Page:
• Repeat for three to five breaths. Try to maintain tension in your core even as you inhale.
  • From here, raise your arms straight up over your shoulders and lift your legs up with hips and knees bent to 90-degree angles.
  • Grab the resistance band (it should be positioned at about head height) and hold the band with both hands. Position yourself far enough away from the band so that there is no slack, but close enough that you can keep the band positioned directly above your shoulders. From here, continue the above pattern of breathing in through your stomach and then exhaling and contracting your core. Make sure your pelvis isn't tilting side to side and your back isn't arching.
  • When you've mastered that, inhale and then exhale as you brace your core and slowly lower your right leg down to the ground over the course of three to four seconds. Tap your heel on the floor and then inhale and slowly reverse the movement over three to four seconds. Make sure your ribcage stays down and your pelvis doesn't rotate side to side.
  • Repeat with your left leg. That's one rep.
  • Perform 8 to 10 reps (or as many as you can with good form). If you can do more than 10 reps with good form, make the move more challenging by using a heavier resistance band or by straightening your legs in the leg taps.

Anti-Flexion Standing March

The goal of this move is to have strong enough core engagement so that you prevent your body from bending to the side.

  • Stand up tall with your ribcage down and your hips, ribcage, and shoulders stacked.
  • Exhale, contract your core, and then, over the course of 3 to 4 seconds, drive your right knee up to waist level as you flex your right ankle and swing your left arm.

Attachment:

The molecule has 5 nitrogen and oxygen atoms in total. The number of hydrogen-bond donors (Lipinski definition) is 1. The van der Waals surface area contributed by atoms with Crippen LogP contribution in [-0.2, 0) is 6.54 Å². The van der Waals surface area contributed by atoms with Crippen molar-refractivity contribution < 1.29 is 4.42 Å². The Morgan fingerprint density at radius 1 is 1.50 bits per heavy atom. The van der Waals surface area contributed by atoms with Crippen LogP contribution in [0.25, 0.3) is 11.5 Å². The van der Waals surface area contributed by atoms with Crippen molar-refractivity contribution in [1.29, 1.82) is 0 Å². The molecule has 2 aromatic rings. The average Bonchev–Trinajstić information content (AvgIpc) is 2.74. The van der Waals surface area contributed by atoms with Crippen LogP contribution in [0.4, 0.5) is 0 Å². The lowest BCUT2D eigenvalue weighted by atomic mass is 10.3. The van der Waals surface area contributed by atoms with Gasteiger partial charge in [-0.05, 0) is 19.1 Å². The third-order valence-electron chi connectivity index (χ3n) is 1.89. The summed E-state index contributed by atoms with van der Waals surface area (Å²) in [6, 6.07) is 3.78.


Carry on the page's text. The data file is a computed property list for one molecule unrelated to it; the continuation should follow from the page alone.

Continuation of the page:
• Make sure your ribs stay down, your back doesn't arch, and your torso doesn't tip to the side.
  • Pause when your knee reaches waist level and then inhale and slowly reverse the movement.
  • Repeat with your left side. That's one rep.
  • Do 8 to 10 reps or as many as you can do with good form. If 8 to 10 reps feels easy, do the move with a light mini band around your feet. If that feels easy, hold dumbbells or weights.

Anti-rotation Paloff press

The goal of this move is to have strong enough core engagement so that you prevent your body from rotating. (Tip: Most people will incorrectly try to muscle through this with the strengthen their arms, says Miranda. To prevent that, think of your hands as simply being a hook for the band and focus instead on maintaining tension in your core.)

  • Affix a resistance band to a stable object so that it is at about shoulder height when you are kneeling on the ground.
  • Get into a half-kneeling position and position yourself so that the band is to one side of your body, at shoulder height. Your ribcage is down and your knees, hips, and ribcage are stacked.
  • Grab the band with both hands and bring your hands in front of your chest. Exhale and create tension in your core, squeeze the glute on the leg that is back, and slowly press the band away from your body, keeping it at chest level. Continue exhaling and bracing your core so that your body doesn't rotate toward the band.
  • When you finish exhaling, pause and then slowly reverse the movement, keeping your elbows close to your rib cage and continuing to brace your core so that your body doesn't rotate toward the band.
  • Do 5 to 8 reps (or as many as you can do with good form). Switch your stance so that your other leg is forward and do another 5 to 8 reps.
  • Flip around so that the band is now on your other side and repeat.